The number of beacon firms when it came to openness on parental leave policy has risen.
Major employers like Tesco, AstraZeneca, Morgan Stanley, Dyson, Boots and Virgin Media are failing to tell candidates about pay and benefits for working parents, according to new research. But the small number of leading ‘beacon’ firms in terms of transparency – including EY and Unilever – has increased
The 2020 Parental Fog Index found over the past 12 months there was a small increase – from 18% in 2019 to 24% in 2020 – in the number of employers that published detailed policy details, including pay and duration of parental leave and flexible working arrangements.
However, the report, published by the Executive Coaching Consultancy (ECC), which helps organisations improve gender diversity, also found that the total number that publicised generic (32%) or no details (44%) of parental benefits fell from 82% in 2019 to 76% this year. The companies mentioned above were all in the lowest, “invisible” category.
This was the second yearly benchmark by ECC of the transparency of parental benefits of Times Top 100 Graduate Employers, as published on their websites.
The study, which placed employers into five categories of visibility, rated 9% of employers in its top “beacon group” up from 4% last year. In addition to publishing full details of parental policies, these employers actively market their support to working parents as core to their employer brand. Among the leading organisations offering good transparency were Unilever, which had improved its ranking from “visible”, Santander, EY, PwC, KPMG, Civil Service and Deloitte.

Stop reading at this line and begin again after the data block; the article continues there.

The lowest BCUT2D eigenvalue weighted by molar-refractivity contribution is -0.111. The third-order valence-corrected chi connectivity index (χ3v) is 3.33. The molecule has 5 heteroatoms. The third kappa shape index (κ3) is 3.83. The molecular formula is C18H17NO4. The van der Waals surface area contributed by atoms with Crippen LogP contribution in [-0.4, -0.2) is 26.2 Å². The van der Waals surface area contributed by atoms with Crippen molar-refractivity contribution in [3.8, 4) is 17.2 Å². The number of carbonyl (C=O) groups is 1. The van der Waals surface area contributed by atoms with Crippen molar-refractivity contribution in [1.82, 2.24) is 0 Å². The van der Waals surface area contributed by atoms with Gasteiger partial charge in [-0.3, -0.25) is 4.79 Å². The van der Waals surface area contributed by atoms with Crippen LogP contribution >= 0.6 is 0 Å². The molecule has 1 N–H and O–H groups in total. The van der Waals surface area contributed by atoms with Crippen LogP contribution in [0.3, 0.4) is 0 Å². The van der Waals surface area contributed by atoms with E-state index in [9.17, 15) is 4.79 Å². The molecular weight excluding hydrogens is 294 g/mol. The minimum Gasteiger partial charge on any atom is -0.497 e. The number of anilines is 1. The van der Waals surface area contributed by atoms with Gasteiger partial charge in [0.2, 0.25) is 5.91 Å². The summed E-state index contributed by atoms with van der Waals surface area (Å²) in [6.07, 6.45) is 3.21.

The study’s minimum measure of transparency around arrangements for working parents was “fully visible” but 76% of employers still languished in categories below this level. “Visible” accounted for 32%, “foggy” (18%), and “invisible” (26%). All of these companies, said ECC, would rise to “fully visible” with just one change to their websites: the addition of parental policies, including terms of pay and duration.
The authors said that while a total of 21 companies improved their ranking year-on-year, 12 organisations fell in their ranking showing that while transparency for parental benefits was slowly improving.
Geraldine Gallacher, CEO of ECC said that even before the Covid-19 pandemic, “leading employers understood that a key battle ground in attracting the best talent was the perceived family-friendliness of their organisation.”
She added that by being completely transparent about parental pay and benefits at the start of the recruitment process, “the beacon organisations identified in our report are clearly demonstrating that they are a place where people can progress their careers after starting a family”.
Gallacher argued that the quality of information on parental benefits would be an “increasingly critical tool in attracting and retaining the right talent to thrive and compete”.
She warned that for those who failed to be transparent, the report was a call to action to improve the visibility of basic information around pay and benefits or businesses risked missing out on talent because “candidates may shy away from a recruitment process where questions about parental benefits might call into question commitment to their career.”
Part of the aim of the original report was to help employers prepare to meet the requirements of the Parental Leave and Pay Arrangements (Publication) Bill, which was eventually timed out by Brexit votes so did not progress in parliament. However, the key recommendation of the bill, that companies with 250 plus staff publish an annual statement of their employees’ entitlement to parental leave, including statutory pay, and any pay and benefits they’d get while on parental leave, was subsumed into the government’s Good Work Plan.
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